"Hello there", he said softly, looking into the two sets of terrified eyes.

"Hello," the young boy replied, realizing his friend Dave had made it to town and gotten help.

Holding out his hands, the black-haired regulator suggested, "Name’s Buck. Why don’t we go back to the wagons." Then adding, "I got a friend, Ezra. I’ll introduce you to him. The man knows magic."

Buck continued talking as he picked up the lightweight girl and held out his hand for the boy to take, which he happily did. Finally, an adult to make things right again was in their midst, what a relief. The little girl looked at her newest hero with awe.

"Magic? He can do magic?" both children chimed at the same time.

"Yep, sure does," the ladies’ man answered, thinking his young gambling friend was about to have his hands full, entertaining these young folks and knowing the man would secretly enjoy every minute.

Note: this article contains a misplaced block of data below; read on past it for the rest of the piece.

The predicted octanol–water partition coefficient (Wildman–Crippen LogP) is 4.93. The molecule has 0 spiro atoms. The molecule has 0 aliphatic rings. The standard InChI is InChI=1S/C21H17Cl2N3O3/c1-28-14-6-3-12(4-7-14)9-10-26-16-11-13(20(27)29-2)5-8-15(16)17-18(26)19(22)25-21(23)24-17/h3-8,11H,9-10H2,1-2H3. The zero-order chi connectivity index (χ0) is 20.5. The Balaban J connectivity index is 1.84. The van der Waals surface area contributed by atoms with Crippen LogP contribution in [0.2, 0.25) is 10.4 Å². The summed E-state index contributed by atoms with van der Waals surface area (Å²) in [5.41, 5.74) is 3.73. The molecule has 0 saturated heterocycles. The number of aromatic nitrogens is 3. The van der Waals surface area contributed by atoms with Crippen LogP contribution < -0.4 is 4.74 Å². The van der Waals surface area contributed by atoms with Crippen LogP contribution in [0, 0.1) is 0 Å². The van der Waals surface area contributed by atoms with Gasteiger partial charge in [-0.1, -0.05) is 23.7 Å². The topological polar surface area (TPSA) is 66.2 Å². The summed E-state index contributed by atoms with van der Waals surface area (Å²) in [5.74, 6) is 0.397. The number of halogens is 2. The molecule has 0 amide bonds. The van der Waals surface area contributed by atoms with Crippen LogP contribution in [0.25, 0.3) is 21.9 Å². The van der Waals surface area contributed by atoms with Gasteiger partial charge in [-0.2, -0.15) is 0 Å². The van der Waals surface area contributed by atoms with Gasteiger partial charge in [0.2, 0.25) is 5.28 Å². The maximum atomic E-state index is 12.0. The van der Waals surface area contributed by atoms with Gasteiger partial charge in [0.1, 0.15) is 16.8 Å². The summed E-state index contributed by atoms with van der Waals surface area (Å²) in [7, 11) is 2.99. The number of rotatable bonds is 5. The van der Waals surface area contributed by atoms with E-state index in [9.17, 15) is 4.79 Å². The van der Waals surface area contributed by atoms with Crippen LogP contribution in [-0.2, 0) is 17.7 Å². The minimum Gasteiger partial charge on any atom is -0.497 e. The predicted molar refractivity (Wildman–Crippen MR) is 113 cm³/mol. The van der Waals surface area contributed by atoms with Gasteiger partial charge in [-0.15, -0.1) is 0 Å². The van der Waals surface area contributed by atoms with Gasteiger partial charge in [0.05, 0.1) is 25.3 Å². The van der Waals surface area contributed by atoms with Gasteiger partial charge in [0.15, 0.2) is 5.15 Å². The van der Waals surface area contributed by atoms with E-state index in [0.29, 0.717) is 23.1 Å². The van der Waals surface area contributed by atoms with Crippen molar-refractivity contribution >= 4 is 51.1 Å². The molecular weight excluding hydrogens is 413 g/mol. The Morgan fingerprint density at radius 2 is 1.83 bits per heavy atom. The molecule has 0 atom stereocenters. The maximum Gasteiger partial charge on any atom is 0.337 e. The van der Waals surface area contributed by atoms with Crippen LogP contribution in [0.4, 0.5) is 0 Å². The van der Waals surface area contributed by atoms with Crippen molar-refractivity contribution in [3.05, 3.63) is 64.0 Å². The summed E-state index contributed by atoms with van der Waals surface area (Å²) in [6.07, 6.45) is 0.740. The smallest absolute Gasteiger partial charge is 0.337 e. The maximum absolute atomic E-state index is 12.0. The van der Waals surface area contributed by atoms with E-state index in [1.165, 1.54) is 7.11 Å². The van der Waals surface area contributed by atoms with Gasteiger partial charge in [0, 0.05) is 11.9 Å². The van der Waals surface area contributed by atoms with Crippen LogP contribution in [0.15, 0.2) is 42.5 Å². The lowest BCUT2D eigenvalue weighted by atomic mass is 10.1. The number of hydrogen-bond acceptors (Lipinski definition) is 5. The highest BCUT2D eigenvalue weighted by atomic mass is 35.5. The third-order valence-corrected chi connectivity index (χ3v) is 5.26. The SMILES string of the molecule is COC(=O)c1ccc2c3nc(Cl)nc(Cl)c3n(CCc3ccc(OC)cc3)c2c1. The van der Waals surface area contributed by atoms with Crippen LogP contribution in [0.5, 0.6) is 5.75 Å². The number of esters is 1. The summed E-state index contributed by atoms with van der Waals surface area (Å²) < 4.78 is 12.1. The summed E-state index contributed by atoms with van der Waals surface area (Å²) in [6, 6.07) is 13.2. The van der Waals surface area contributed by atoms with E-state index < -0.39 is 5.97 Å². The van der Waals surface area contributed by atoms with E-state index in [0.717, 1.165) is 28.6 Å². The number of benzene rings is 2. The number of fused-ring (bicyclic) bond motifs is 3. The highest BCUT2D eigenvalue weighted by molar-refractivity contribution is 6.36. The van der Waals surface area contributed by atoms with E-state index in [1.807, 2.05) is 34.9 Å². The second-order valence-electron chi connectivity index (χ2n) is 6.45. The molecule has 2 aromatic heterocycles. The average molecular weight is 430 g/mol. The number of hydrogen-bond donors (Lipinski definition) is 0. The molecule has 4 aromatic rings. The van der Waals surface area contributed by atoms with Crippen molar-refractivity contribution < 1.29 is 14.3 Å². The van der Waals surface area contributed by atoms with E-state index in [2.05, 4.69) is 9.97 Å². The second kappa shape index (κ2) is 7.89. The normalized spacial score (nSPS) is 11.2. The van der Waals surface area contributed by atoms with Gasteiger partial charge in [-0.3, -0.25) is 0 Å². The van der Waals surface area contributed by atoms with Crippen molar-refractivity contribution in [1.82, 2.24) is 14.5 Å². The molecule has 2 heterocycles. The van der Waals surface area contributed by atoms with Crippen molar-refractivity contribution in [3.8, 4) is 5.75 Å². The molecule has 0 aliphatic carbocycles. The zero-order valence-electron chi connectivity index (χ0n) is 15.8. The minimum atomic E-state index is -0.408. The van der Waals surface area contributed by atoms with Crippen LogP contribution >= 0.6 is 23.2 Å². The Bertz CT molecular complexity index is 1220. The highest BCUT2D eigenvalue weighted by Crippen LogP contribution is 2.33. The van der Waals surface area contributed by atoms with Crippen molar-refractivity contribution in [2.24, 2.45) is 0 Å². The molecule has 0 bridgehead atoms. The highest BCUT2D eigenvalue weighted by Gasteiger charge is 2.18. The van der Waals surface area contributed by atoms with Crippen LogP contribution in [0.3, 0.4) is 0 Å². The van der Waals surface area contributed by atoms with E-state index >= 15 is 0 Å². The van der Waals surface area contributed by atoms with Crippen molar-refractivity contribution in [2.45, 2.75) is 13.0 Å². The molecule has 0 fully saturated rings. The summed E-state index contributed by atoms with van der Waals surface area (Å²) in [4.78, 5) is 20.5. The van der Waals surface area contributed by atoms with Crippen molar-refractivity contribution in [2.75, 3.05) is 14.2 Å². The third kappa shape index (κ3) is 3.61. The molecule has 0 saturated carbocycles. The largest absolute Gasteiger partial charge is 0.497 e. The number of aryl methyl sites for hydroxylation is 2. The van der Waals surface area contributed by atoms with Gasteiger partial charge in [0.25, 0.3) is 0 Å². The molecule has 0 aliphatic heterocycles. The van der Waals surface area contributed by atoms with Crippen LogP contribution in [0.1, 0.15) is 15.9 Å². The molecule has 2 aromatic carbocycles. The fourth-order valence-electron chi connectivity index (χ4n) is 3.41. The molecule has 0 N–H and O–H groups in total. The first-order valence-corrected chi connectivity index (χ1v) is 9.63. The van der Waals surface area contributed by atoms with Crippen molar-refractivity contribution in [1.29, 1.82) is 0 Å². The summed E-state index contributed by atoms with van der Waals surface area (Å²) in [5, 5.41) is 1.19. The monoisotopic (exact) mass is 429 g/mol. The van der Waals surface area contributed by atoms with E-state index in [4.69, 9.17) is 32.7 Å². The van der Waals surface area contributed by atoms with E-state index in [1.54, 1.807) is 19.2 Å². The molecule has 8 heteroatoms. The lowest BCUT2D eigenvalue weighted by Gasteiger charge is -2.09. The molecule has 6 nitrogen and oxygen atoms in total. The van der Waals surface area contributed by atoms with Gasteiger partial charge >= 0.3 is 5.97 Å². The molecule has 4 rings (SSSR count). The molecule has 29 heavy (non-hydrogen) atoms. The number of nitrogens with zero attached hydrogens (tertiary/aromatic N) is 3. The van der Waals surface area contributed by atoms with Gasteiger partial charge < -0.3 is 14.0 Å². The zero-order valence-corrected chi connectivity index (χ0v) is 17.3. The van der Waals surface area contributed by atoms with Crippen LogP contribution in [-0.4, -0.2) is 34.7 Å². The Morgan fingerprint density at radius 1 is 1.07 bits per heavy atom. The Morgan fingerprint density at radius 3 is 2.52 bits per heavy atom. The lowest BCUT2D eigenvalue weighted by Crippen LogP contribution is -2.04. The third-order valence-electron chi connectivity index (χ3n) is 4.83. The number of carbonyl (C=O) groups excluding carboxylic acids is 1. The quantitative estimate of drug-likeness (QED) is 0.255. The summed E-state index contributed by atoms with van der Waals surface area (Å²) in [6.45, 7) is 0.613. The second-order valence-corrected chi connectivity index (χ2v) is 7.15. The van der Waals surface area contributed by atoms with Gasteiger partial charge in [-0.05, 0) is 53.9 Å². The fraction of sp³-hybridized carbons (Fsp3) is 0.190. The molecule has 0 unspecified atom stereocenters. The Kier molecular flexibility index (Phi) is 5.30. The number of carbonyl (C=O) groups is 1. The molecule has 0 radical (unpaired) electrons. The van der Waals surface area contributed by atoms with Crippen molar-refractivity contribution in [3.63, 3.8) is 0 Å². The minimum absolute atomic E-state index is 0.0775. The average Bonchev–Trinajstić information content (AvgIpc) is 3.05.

"By the way what’s your names?" The ladies’ man asked as he headed back towards the wagons, hoping the others had the same good fortune as he had.

"I’m Toby Benson and she’s Alice Hall," the twelve-year old answered as he trudged through the high grass.

"Well I’m pleased to meet you both," Buck replied as he tightened his hold on the redheaded girl he held in response to her tightening grip on his neck.

Ezra was fuming. He had long ago learned to keep his emotions under a tight rein, but this was inexcusable by any length. How dare anyone endanger children? The mangy dogs were going to have a lot to answer for and a short time to do it in. He had tromped through the grass and had been searching his area for only a few moments, but to him it felt like ages. He knew since he hadn’t heard a gun shot that not all the children had been found. He was about to turn and search another area when his hearing caught the very faint sound of crying.